A nation of non-savvy savers: more than half of Brits don’t use ISAs

Written by Rebecca Jones on 30th Nov 2018

New research shows that more than half of British adults admit to never having moved money into a tax-free savings account, while a third have less than £300 set aside for a rainy day.

In a survey of 2,002 UK adults carried out by innovative finance ISA (IFISA) provider Oaksmore, more than half (55 per cent) say they have never attempted to earn greater interest on their savings by putting them into a cash ISA.

Instead, more than a third (38 per cent) of all respondents confessed to keeping all of their money in a current account.

One in five of those surveyed (20 per cent) say they aren’t aware of the earning potential of investing in cash ISAs, while 28 per cent said that moving money into a cash ISA is not a priority for them.

Low investment awareness

Additionally, 62 per cent said they have no idea that they can invest their money into projects that directly help the economy and local communities through an IFISA – which can earn significantly more than a cash ISA.

Even those with more in the bank weren’t always savvy savers, with the study finding that one in ten Brits who claim to earn upwards of £75,000 a year also don’t move a portion of their monthly income into a savings account.

Perhaps more worryingly, however, Oaksmore found that 30 per cent of British adults have less than £300 in savings and would be unable to pay their next month’s rent or mortgage if they were to lose their job.

Getting into the habit

Reuben Skelton at Oaksmore said: “Sometimes it feels like money leaves the bank account just as soon as it comes in, but it’s so important to get into good saving habits to put a fund aside for emergencies.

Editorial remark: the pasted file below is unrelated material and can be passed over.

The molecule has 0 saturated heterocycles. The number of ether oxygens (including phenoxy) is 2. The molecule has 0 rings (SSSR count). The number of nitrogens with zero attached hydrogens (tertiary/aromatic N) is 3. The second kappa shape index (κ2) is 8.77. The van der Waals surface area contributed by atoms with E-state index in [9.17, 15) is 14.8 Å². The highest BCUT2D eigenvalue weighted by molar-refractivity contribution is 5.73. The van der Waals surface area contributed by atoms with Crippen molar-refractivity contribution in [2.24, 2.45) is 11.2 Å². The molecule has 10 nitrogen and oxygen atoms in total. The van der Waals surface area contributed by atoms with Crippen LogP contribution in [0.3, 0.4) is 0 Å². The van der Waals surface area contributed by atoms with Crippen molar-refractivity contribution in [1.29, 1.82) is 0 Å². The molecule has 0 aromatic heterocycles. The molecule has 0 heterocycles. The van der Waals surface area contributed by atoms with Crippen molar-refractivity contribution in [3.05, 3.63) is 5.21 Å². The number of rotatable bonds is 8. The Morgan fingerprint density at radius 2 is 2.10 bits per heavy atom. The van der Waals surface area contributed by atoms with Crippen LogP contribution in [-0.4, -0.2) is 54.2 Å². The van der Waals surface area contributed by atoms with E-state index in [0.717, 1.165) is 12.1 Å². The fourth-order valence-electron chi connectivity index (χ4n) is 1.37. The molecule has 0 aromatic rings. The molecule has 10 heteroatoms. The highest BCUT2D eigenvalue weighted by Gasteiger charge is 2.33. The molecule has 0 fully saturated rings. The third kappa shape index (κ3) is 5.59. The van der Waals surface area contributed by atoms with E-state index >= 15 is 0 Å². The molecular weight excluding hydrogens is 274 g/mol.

“As the pound continues to lose its value and more and more people are feeling the pinch, it’s more crucial than ever to budget and move a proportion of your monthly income across into savings. And perhaps even more crucially, this proportion, however big or small should be invested wisely – somewhere that will generate the best possible returns to help turn pennies into pounds.

“It’s a real shame that so many adults are still yet to hear about the wonders of investment interest. Investing money into schemes with strong returns is a great way of topping up salaries and the interest alone can form the foundations of an excellent emergency fund to help workers stay out of financial difficulty should the find themselves out of a job.”

Introduced in April 2016, the IFISA gives regular, lower value investors the opportunity to invest into projects such as crowdfunding and community energy in a tax free structure. These are typically higher risk than the sorts of investments that go into a stocks an shares ISA, however can provide a great diversifier to investment portfolios.

To find out more see Good With Money’s latest Guide to the Innovative Finance ISA.

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